Learners need opportunities to engage with content in an active way in order to practice applying what they've learned. Feedback from the instructor and peers, as well as through self-reflection, is key to helping students identify the flaws in their thinking. Active learning strategies provide those opportunities for practice and feedback in low-stakes yet high-impact ways. 

  • You can use breakout rooms in Zoom for synchronous active learning activities such as think-pair-shares, answering posed questions, problem-solving, case studies, annotations, concept maps, role-plays and more. 

  • Zoom chat, along with verbal contributions, allow students to answer questions or contribute to a full class activity. You can also use Zoom polling or Top Hat to collect student answers for some activities in larger groups. These methods all allow for real-time sharing of answers, which gives students immediate feedback. 

  • Use time together in the classroom to debrief, report out, show work on the collaborative document, role-play, or screenshare results.  

For additional help see the following guides: 

Engaging students in conversation and reflection 

Students need opportunities to interact with peers. Discussing content with peers not only helps students feel like they belong in a community of learners, but the social aspect of the learning process also helps students make sense of the material, surface misunderstandings, problem solve, and develop ideas together. Making space for students to ask questions is also important as it allows you to assess whether you need to review a concept, go slower, go into more depth, or move through content faster. Getting feedback early on allows you and your students to adapt to changing needs and conditions. It also helps students feel like important members of the class community. 

  • Be explicit about instructions and expectations for engagement. This includes what counts as participation and rules for civil discourse in the online and in-person environments. Put instructions in numerous places in Carmen and mention them frequently during class time.  
  • Consider if students should participate in peer conversations in real-time in your classroom or outside of class. Use Zoom breakout rooms or the chat function for synchronous discussions. Have a back-up plan for those students who are unable to attend.  
  • Asynchronous conversation can be accomplished through a prompt on a Carmen discussion board where the students post comments, reflect, and respond to each other through text or video. You can pose follow-up questions, give feedback, or add new information to the discussion board.  
  • Use the Carmen Groups function to sort students into groups of four or five. Have them use a group discussion thread to check in a few times over the week, share perspectives and work with each other asynchronously on an activity.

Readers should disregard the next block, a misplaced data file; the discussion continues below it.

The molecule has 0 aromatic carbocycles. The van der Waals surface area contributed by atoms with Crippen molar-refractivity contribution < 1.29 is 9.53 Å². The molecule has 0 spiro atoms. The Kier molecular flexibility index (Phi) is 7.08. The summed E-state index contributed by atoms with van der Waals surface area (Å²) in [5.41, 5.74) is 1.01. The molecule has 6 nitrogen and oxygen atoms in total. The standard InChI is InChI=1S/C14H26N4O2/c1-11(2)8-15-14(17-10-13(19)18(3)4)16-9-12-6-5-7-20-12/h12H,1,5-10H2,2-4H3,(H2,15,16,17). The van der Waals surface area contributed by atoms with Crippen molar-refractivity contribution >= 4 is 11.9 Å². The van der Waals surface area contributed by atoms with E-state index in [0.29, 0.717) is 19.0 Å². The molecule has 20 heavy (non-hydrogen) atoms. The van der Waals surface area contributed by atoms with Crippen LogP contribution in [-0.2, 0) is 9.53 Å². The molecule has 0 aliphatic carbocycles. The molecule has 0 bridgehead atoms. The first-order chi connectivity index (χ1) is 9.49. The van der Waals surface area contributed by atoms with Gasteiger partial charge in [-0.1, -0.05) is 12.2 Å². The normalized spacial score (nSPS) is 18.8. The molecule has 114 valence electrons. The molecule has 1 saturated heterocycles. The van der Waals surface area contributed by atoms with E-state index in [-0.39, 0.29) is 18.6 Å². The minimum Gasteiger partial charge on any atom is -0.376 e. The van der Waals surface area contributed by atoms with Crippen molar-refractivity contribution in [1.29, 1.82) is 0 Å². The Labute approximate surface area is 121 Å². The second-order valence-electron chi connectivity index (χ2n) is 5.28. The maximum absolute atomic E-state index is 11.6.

• If you are in a physical space where students cannot pragmatically talk to and hear each other, consider having them use a collaborative document (Word Online for example) where they can capture their ideas and discussion points. 
  • As the students work, the collaborative document allows you to keep an eye on their work so you can monitor their progress and see themes across the small group discussions. 
  • To collect feedback from your students, you can ask them to complete an anonymous survey in an ungraded Carmen quiz. 
  • Consider getting feedback several times in the term, with particular emphasis on the first few weeks or no later than the middle of the term. Ask about struggles they may be having with learning in this course, aspects of the course that are helping them learn, and about suggestions they have. 
  • Alternatively, ask them about specific components of the course (Carmen organization, content, lectures, group project, etc.) . Keep the focus on learning, not on what they like or dislike. 

Learn more about Facilitating Discussion and Creating an Inclusive Environment in CarmenZoom.

Student assignments 

Regardless of modality, all courses should use a Carmen Gradebook. The Gradebook is created by publishing Carmen Assignments for each graded assignment, discussion, quiz, or exam students will complete. 

  • Include the due date for each assignment item to populate the course calendar within Carmen. 
  • Whenever possible, give students realistic timelines for when they can expect work to be graded and what type of feedback will be given. 
  • Be flexible and aware of student needs and access. Allow multiple formats for assignments when possible, such as allowing a discussion post to be video or text, or a problem set to be typed or photographed from handwritten paper. 
  • Have a flexible plan for how you will accept late work. 
  • Remember that even with scheduled face-to-face meetings, you will need to have assignment information readily available both in person and online.  
  • Giving clear, explicit directions for the steps in the assignment, what should be included, academic integrity guidelines, and links to any needed student supports will help students meet your expectations and reduce time spent clarifying. Using the Carmen course template provides a quick start for what to include in an online assignment. 
  • Repeat any reminders or updates about assignments made in class using Carmen Announcements

Learn more about Designing Assessments of Student Learning and Supporting Student Learning in Your Course.